|Home | About | Journals | Submit | Contact Us | Français|
The Canadian Pharmacists Association (CPhA) is advising its members to collect women's names, addresses, and sensitive personal information before dispensing the emergency contraceptive levonorgestrel (Plan B) — a practice that is sounding alarms for women's organizations and privacy experts.
As levonorgestrel moved from being a prescription drug to a behind-the-counter medication in April 2005, the CPhA posted guidelines for pharmacists online (www.pharmacists.ca) on distributing the drug, including instructions on the need to counsel women and a form to guide this counselling (www.pharmacists.ca/content/about_cpha/Whats_Happening/CPhA_in_Action/pdf/ECP_PatientScreeningFormForECPs.pdf). The CPhA also offered courses on how to counsel.
The form asks for personal data, including the woman's name, address, the date of her last menstrual period, when she had unprotected sex, and her customary method of birth control. Pharmacists are also asked to record the reason for dispensing the medication. The CPhA advises pharmacists to store the information in their computers, as they would with prescription data.
Pharmacists can charge a counselling fee for levonorgestrel, typically around $20.
Health Canada made the drug available as a Schedule II non-prescription medication with the intention of increasing access, since levonorgestrel is most effective when used within 72 hours of unprotected intercourse.
Collecting this information, however, may create barriers, says the Canadian Women's Health Network, which believes that any retail outlet should be able to dispense levonorgestrel without mandatory counselling by a pharmacist. Women and teenage girls who need the contraceptive but are concerned about their privacy and the collection and storage of their data won't go to the pharmacy to get it, says Abby Lippman, chair of the Network and an epidemiologist at McGill University.
“It's an invasion of privacy,” she says. “Why should we set up a situation where people have to hide or lie? Don't ask — you don't need to know.”
A 26-year-old Saskatoon woman who was at risk of pregnancy told CMAJ that she expected her personal information would be kept confidential, “But it wasn't clear to me and I didn't understand the purpose of writing down my name.” The woman, who requested anonymity, says she found the overall experience “really intimidating” and potentially a barrier to access.
The Network, which includes individuals, groups, organizations and institutions concerned with women's health, is also worried that the total cost of levonorgestrel will be a barrier to access. The cost ranges from $21 in Winnipeg, at a pharmacy that did not charge counselling fees, to $52 in Vancouver where a pharmacy charged $25 for counselling. Pharmacists pay $15.95 to buy the drug wholesale.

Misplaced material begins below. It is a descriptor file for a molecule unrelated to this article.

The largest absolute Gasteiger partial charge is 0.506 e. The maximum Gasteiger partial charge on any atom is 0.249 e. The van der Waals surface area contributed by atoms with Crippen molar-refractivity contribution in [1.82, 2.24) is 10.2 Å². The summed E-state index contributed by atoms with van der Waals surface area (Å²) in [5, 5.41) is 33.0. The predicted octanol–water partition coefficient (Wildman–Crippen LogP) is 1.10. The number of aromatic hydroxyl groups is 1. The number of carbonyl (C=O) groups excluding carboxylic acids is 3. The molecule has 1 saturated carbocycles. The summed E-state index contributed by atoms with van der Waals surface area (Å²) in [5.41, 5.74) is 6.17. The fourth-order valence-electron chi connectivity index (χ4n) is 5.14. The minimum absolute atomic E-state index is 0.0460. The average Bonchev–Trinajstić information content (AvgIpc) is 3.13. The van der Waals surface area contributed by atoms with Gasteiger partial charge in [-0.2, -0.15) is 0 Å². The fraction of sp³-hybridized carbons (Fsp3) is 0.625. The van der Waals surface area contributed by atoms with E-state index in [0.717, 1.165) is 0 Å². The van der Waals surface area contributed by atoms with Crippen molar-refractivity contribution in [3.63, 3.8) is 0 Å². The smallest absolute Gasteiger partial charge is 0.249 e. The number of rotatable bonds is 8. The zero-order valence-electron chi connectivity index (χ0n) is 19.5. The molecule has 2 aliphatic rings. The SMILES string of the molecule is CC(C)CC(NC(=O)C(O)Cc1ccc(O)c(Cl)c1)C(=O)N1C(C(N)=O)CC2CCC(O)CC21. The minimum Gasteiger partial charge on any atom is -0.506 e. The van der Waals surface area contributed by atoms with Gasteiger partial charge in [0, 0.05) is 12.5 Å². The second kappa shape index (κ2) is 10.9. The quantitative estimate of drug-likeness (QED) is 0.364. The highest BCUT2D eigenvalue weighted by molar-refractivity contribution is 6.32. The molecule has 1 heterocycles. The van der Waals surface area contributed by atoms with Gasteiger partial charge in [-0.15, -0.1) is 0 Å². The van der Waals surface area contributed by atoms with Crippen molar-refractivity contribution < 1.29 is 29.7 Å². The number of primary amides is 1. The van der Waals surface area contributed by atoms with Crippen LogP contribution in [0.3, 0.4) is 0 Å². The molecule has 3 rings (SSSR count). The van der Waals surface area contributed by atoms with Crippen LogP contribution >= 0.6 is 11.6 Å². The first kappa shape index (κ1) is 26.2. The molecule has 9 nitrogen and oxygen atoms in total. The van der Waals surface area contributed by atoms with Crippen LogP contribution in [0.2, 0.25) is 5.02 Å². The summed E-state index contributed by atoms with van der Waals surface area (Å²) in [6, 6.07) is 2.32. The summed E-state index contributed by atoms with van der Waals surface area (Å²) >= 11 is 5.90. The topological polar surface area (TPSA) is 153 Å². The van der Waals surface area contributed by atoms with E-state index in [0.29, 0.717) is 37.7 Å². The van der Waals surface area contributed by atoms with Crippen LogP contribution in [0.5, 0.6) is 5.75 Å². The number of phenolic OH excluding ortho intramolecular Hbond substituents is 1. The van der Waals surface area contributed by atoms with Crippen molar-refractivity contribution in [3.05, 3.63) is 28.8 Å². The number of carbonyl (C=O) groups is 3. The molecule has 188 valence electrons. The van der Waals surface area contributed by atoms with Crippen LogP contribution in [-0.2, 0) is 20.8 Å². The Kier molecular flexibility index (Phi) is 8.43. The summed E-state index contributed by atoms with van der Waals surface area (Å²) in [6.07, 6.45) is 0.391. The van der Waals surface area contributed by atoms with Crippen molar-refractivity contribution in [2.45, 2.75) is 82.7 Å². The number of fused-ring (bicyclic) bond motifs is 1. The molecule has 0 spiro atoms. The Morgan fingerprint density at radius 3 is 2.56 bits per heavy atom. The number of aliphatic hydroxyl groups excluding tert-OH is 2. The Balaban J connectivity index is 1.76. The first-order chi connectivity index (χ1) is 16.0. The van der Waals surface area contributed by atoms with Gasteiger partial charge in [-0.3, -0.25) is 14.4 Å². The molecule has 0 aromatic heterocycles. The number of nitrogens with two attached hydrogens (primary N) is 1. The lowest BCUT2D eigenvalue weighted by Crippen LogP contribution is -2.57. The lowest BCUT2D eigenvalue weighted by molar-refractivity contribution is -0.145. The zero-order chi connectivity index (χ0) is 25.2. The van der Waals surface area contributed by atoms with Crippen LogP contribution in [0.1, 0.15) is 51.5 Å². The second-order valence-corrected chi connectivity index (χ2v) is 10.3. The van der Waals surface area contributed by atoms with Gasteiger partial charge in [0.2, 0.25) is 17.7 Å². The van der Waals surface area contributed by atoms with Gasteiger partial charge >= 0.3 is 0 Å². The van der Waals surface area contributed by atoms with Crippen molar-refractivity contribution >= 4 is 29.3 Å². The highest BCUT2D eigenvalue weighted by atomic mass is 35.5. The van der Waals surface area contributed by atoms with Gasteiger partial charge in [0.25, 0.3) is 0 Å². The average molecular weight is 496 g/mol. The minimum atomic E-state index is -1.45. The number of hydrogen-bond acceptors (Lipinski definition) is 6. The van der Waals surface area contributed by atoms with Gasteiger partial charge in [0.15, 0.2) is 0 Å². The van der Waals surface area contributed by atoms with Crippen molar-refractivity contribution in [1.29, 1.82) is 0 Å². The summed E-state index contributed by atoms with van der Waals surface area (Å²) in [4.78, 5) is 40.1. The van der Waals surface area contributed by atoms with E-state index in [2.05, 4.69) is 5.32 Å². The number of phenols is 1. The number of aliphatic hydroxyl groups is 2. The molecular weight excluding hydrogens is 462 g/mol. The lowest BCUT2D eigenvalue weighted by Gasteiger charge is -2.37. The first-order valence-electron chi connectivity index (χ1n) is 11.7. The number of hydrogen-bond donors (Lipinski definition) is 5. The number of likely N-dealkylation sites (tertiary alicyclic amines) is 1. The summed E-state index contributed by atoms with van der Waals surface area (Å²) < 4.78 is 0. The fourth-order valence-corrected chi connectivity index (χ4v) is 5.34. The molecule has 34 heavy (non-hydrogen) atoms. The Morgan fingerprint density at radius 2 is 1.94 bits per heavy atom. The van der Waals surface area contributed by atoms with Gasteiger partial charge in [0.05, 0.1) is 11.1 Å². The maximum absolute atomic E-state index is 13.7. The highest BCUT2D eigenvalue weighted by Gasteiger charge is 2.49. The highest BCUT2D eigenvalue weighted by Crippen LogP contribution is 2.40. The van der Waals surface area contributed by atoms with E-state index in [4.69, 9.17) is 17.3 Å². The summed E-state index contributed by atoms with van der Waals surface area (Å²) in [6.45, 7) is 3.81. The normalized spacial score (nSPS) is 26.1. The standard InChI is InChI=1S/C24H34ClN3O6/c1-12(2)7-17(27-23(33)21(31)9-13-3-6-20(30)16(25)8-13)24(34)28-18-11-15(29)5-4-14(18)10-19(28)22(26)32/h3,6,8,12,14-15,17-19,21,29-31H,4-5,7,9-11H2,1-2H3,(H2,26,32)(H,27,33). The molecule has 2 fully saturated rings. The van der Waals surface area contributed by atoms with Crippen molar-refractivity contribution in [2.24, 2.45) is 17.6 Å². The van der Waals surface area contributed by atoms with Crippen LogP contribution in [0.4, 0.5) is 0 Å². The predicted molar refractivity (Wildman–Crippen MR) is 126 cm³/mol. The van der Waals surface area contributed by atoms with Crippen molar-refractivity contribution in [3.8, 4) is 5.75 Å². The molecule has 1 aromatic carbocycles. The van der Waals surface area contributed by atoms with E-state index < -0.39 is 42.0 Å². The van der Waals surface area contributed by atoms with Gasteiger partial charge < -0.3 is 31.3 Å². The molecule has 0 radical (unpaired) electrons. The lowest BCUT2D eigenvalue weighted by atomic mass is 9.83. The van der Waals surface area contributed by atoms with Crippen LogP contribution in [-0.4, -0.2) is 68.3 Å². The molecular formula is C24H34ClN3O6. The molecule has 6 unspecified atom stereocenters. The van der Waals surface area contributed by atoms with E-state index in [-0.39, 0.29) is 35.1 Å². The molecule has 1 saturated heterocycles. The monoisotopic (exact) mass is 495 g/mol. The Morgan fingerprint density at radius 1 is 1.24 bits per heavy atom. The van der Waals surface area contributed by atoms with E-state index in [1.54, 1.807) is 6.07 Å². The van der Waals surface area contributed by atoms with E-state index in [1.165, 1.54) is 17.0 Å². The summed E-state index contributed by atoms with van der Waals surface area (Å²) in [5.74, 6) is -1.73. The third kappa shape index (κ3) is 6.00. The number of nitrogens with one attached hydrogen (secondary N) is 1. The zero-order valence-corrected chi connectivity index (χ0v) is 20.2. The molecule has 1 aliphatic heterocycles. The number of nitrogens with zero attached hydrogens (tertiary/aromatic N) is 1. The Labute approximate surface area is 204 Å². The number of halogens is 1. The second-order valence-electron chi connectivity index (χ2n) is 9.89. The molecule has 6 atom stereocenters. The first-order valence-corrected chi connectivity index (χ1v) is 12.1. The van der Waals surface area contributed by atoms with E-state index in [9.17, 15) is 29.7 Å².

BC Privacy Commissioner David Loukidelis questions why pharmacists in his province and across the country are recording and storing information about women who ask to buy the pills. “Where is it that pharmacists are getting the mandate in their view for collecting all of that personal information before dispensing the drug?” he asked in an interview with CMAJ.
“If there's no legislative requirement, and it's not convincingly or persuasively shown that there's a due diligence issue for them, then is that appropriate? I would have some very serious concerns about that. I would strongly urge them to revisit this issue.”
A basic principle of privacy codes is that no one should collect more information than they need, says Loukidelis. But that is exactly what the pharmacists are doing, argues the Canadian Women's Health Network.
In fact, it's not mandatory for pharmacists to collect women's names and addresses, says Janet Cooper, senior director of professional affairs for the CPhA. The Association is not a regulatory body, and the guidelines for pharmacists, as well as the Emergency Contraceptive Pills (ECPs) training course it offers, are simply advisory, she says.
Pharmacists collect the information to determine if ECPs are appropriate, Cooper says. “In a fairly high percentage of cases, the woman comes in thinking she needs emergency contraception and in a consultation with pharmacists [realizes] she doesn't need it. Or it's a timing issue,” Cooper says.
The counselling session also allows pharmacists to provide more information about contraception, she says.
A CPhA document (Emergency Contraception Questions and Answers for Pharmacists) released Apr. 19, 2005, the day that levonorgestrel became a Schedule II drug, states: “With some questioning the need for a pharmacist's intervention, the profession must step up to this opportunity and show Canadian women the value of their services. Otherwise, the call to have this available front store [sic] or in convenience stores will grow louder.”